SAGE Journal Articles

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Furno-Lamude, D., & Anderson, J. (1992). The uses and gratifications of rerun viewing. Journalism & Mass Communication Quarterly, 69, 362-372. doi:10.1177/107769909206900210

Even from the earliest days of commercial television in the 1950s, viewers have been able to pick between first-run or rerun television programs. One way or the other, about half of today's television menu involves rerun material. This survey of viewers finds a number of motivations associated with the viewing of each type of program. For many viewers, nostalgia or pure enjoyment is associated with viewing reruns more than with viewing first run programs. But those with time to kill are more likely to watch first run programs; rerun viewing seems to require more motivation.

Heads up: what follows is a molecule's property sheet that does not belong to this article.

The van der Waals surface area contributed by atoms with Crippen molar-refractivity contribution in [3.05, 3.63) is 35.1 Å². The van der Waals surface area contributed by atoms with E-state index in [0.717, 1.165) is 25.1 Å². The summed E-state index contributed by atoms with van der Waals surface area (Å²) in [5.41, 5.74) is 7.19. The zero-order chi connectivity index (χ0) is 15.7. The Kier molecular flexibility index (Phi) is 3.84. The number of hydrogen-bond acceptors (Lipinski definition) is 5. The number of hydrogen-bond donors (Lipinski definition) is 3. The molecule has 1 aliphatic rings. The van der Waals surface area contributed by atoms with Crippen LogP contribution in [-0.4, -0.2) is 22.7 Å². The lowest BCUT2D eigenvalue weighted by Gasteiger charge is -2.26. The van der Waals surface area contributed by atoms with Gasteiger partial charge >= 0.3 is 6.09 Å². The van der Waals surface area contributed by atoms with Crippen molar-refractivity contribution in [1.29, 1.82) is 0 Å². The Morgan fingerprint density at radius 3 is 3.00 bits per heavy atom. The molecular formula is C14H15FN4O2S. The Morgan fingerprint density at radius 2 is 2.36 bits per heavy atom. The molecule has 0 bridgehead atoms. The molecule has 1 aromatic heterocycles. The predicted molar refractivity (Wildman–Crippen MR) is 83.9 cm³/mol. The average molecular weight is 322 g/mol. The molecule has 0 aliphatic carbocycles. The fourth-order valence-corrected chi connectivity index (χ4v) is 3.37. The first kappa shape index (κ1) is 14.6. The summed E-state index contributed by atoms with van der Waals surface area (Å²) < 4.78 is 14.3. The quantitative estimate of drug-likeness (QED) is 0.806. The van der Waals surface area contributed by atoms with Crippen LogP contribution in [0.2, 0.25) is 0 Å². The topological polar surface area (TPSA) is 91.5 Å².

Hughey, M. W., & Daniels, J. (2013). Racist comments at online news sites: A methodological dilemma for discourse analysis. Media, Culture, & Society, 35, 332-347. doi:10.1177/0163443712472089

In 2004, awash with the hope for a public sphere reinvigorated by the popular internet, the online arms of many U.S. newspapers opened their websites for comments. Now, nine years into this experiment, many newspapers have abandoned the practice of allowing comments. Online news sites have adopted a variety of strategies to deal with offensive comments, including turning “comments off,” not archiving comments, and adopting aggressive comment moderation policies. These strategies present researchers who wish to understand how racism operates in the new public sphere of mainstream news sites with a set of methodological dilemmas. In this article we (1) lay out the methodological pitfalls for the systematic investigation of the prevalent pattern of racism in online comments in the public sphere and (2) suggest steps by which scholars may deal with these methodological intricacies. We conclude by pointing to the broader implications of online content moderation.